In many other countries you would have to file/report the taxman the trades and pay capital gains tax and to do silly things like selling the stocks at the end of the year, than buying them next year to realise gains/loses etc. So from that perspective, UAE is pricy (30 WHT) but simple to do.

Also note:
1. I have never bought stocks as an UAE company (only in my private name).
2. Also take in consideration "estate tax" (or "death tax", more about it in here Estate Tax Definition, Tax Rates & Who Pays - NerdWallet ) so in case you die your family (who will inherit your stocks) will be taxed from 18% up to 40% of your entire portfolio!!! This simply can not happen to a company so that's one and only reason of buying stocks as a company. Also UAE FZ company is great as you pay no CIT so you can re-invest everything back in. But having a company registered just to invest in stocks is very difficult but if you have some active business that makes money you could invests it's profits into stocks from that company rather than distributing it as dividends to yourself is probably way to go. (but I never did that)
 
Thanks for such detailed information.
Is WHT applied when buying US treasury notes/bonds using IBKR?
I was trying to answer this question last week and after literally 3 hours surfing around various websites including the impenetrable IRS website, I still did not have a definitive answer. Even a US CPA I spoke with said the interest income from US treasuries in general should be considered exempt portfolio interest for non-residents. He wouldn't even say definitively that it was, which I think is ridiculous.

Fortunately, today, when I looked again today after you asked, I found this rather straightforward claim on the treasurydirect website:

FOREIGN WITHHOLDING
Securities issued on or after July 19, 1984, are not subject to withholding if you’ve filed a properly executed IRS Form W-8BEN or W-8ECI with us. (Generally, these forms are valid for three years.) Securities issued before July 19, 1984, are subject to withholding of 30 percent or the applicable treaty rate.

Securities is earlier defined as "bills, notes, bonds, and TIPS"


The IRS website also says that treasuries sold between coupon payments are exempt from withholding tax. Interestingly, selling it before maturity is considered a capital gain or loss, which is still exempt from WHT but might have significance for whatever tax jurisdiction you pay taxes in, whereas holding it to maturity and receiving the face value is considered interest, at least by the US.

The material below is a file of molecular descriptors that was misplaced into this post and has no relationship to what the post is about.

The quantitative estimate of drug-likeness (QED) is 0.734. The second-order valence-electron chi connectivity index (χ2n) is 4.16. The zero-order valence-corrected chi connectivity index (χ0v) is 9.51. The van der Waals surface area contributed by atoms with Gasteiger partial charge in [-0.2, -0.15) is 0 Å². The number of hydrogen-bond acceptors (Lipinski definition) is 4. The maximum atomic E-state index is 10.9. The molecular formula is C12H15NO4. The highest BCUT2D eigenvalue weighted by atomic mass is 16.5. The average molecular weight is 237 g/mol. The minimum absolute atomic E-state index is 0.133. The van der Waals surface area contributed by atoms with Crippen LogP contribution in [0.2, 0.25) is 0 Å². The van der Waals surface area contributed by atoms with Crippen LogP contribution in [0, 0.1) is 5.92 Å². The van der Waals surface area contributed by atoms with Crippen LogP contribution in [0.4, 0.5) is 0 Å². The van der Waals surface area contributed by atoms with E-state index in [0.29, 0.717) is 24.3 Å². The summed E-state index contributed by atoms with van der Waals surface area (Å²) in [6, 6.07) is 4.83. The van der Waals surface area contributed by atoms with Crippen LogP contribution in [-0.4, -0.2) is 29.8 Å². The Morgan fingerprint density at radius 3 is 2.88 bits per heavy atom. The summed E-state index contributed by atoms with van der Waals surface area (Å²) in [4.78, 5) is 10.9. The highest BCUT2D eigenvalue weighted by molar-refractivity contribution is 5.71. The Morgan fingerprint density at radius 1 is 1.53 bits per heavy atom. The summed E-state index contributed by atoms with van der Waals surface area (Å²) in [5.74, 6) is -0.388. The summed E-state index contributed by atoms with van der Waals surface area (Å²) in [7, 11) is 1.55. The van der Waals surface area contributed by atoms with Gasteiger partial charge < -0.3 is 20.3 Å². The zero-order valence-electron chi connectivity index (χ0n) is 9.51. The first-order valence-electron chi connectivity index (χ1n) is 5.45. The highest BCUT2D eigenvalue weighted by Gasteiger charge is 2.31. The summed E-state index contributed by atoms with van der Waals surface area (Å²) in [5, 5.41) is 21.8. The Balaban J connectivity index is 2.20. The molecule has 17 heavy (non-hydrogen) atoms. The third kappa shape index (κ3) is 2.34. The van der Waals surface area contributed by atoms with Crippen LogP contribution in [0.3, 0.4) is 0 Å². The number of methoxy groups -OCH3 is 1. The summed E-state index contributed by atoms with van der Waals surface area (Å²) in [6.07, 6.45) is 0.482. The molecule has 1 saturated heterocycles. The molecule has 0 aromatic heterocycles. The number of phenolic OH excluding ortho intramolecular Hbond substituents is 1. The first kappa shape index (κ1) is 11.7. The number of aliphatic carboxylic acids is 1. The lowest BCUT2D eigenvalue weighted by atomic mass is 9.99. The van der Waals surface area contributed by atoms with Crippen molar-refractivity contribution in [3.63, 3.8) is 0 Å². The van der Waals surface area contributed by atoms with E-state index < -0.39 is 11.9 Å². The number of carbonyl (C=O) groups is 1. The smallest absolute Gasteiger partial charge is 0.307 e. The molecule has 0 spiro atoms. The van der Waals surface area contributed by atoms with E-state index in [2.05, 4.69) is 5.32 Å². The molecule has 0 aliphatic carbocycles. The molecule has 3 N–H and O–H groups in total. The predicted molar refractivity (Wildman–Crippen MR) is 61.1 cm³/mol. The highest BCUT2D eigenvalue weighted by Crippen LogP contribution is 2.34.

IBKR says:
IBKR does not withhold taxes on proceeds from security sales. We are required by US tax law, for example, to withhold US taxes on dividends paid by US corporations to foreign persons at a rate of 30%. This rate may be lower if the US has entered into a tax treaty with your country. In addition, investment interest income is not subject to US withholding. All withholdings for non-US persons and most entities will be reported on Form 1042-S at the close of each year.


So it seems that there is NO WHT for coupon payments, repayment of the face value at maturity, or proceeds of the sale of a bond between coupon payments - whether the treasury was bought from treasurydirect or from a broker.
 
Thank you so much for taking the time to publish all this information, I really appreciate it!
I'm one of those investors who lives primarily from dividends, I invest in fixed income products that have been consistently returning an average of 10%-11% annually and I only invest in the US, at the moment my US Broker is withholding 10% of the dividends that I make based on the Double tax treaty the US has with my country of residency, trying to minimize that withholding rate is imperative for me.

Please correct me if I'm wrong, based on the information that you have provided, if I want to lower that withholding rate to 0% I would need to forget about investing in the US, and only invest in the UK, Hong Kong, or Singapore, and only in companies that are based in each of those countries, so if I invest in the Singapore exchange I need to buy Singapore companies, that's the only way to accomplish 0% withholding rate?
Then you have also mentioned that India has a double tax treaty with the US where you can get the US to not withhold any amount, is this the case or am I mistaken? I haven't checked the requirements to become an Indian resident but I wouldn't mine relocating my residency to India IF that would mean that my US broker would not withhold any amount on the dividends that I get.

As I said earlier I live primarily from dividends that I receive by investing in US ETFs that use leverage, such as Covered call ETFs and Split Share funds, I've been investigating this way for many years, generally I drip about 75% of the dividends I receive, so I compound as much as I can.

Other than investing in HK, UK, or Singapore, which I wouldn't do as I prefer to invest in the US for various reasons, is there any way to lower that 10% that my US Broker is currently withholding to either 5% or 0%, is becoming a resident in India one way to accomplish that? Are there any other ways to get to either 5% or 0% withholding from the IRS?

Thanks in advance!
 
Hi Radko
I am happy you liked the post!
Going by the US tax treaty table,


column 6 is the one that would apply to retail investors like ourselves. The lowest rate listed is 10% for a handful of countries - including yours. The only situation that I'm aware of where you can get a lower rate is if you invest as a Canadian tax resident from a Canadian registered account like an RRSP. However, this 0% rate is not apparent from the table. In other words, there may be specific arrangements between the US and other countries that are hidden and not apparent without doing a little digging using search engines.

If any members of the forum know of any specifics, please reply.